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Disabling Webroot During New Programs Installs

  • 5 February 2012
  • 4 replies
  • 4136 views

When I install new trusted software OR update existing software, is there a way that I can pause WebRoot to make sure it doesn't interfere with the installation/upgrade process? I don't think shutting it down is a good solution. The software should have a "allow trusted software to install/update" button to insure that the software is installed/updated correctly.
 
Please advise.... Thanks!
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Best answer by KeithH 6 February 2012, 01:32

HI DittoDan,
 
WSA shouldn't be interfering with any of your installations "if" they are Good files. When a new file is introduced into the system, WSA will takes its signature and try to make a determination in the cloud, checking if we have seen that software before. Malicious is obviously stopped, Good is permitted, and if it is Undetermined, we will run the installation in a sandbox, looking for malicious activity. If all is well, the program is allowed to install.
 
If you are experiencing any installation issues at all, I would encourage you to open a support ticket, using Help and Support inside of WSA, the log files are automatically loaded with your ticket and support should be able to assist in troubleshooting should there be a valid issue.
 
-Keith
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4 replies

Userlevel 7
Badge +55
No you don't need to as I never do or even during Windows Updates on every second tuesday of every month!
 
HTH,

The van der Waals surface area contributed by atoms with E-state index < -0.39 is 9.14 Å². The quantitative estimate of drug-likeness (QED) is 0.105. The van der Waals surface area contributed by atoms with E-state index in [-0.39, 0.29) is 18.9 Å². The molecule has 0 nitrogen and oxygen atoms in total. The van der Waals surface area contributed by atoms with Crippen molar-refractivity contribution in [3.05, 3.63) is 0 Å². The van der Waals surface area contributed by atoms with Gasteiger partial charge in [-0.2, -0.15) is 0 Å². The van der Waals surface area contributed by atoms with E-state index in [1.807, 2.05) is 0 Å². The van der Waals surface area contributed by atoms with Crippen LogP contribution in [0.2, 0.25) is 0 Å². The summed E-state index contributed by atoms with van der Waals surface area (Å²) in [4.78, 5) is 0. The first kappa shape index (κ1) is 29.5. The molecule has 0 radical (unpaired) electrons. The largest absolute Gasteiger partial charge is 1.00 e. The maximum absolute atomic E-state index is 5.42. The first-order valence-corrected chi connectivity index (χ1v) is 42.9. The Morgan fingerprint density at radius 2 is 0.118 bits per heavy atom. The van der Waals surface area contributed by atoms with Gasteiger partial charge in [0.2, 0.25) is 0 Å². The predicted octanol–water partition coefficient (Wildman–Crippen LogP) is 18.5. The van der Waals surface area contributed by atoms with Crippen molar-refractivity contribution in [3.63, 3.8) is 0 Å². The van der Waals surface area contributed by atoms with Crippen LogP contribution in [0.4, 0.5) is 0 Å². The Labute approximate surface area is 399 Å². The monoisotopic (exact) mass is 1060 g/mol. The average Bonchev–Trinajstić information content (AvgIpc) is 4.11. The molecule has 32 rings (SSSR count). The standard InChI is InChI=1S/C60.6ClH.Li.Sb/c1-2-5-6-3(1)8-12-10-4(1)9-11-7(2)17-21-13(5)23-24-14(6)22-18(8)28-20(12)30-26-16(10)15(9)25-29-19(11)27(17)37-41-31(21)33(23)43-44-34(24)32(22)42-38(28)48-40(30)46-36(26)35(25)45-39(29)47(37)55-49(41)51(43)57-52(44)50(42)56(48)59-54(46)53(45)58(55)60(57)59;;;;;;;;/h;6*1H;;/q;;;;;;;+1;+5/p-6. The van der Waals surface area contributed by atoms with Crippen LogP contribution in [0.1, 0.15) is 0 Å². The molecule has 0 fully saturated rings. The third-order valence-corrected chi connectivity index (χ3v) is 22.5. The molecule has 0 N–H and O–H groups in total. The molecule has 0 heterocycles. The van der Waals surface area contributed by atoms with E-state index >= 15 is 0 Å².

TH
Userlevel 4
I have never disabled Wenroot for any installs either. I have not run across any issues with downloaded, or software from a disc. I can't think of any reason why I would ever disable my Webroot for anything.
Userlevel 7
Hi there
 
Personally I think that if at all possible an option to either pause protection (for a selectable duration, ie, 5, 10 or 15 minutes that when expired results in automatic reenablement of WRSA) when installing new software would be an excellent option to be added.  I have experienced some issues (mnior iindeed but nevertheless issues) during installations., and in fact I suggested this feature during both alpha & beta test periods.  But it was not taken up.
 
Given the design consideration to keep the executable as lean & mean as possible I suspect that it may have been seen as of fringe benefit, etc.
 
Personally, I still think it would be useful.
 
Balders ;)
Userlevel 2
HI DittoDan,
 
WSA shouldn't be interfering with any of your installations "if" they are Good files. When a new file is introduced into the system, WSA will takes its signature and try to make a determination in the cloud, checking if we have seen that software before. Malicious is obviously stopped, Good is permitted, and if it is Undetermined, we will run the installation in a sandbox, looking for malicious activity. If all is well, the program is allowed to install.
 
If you are experiencing any installation issues at all, I would encourage you to open a support ticket, using Help and Support inside of WSA, the log files are automatically loaded with your ticket and support should be able to assist in troubleshooting should there be a valid issue.
 
-Keith

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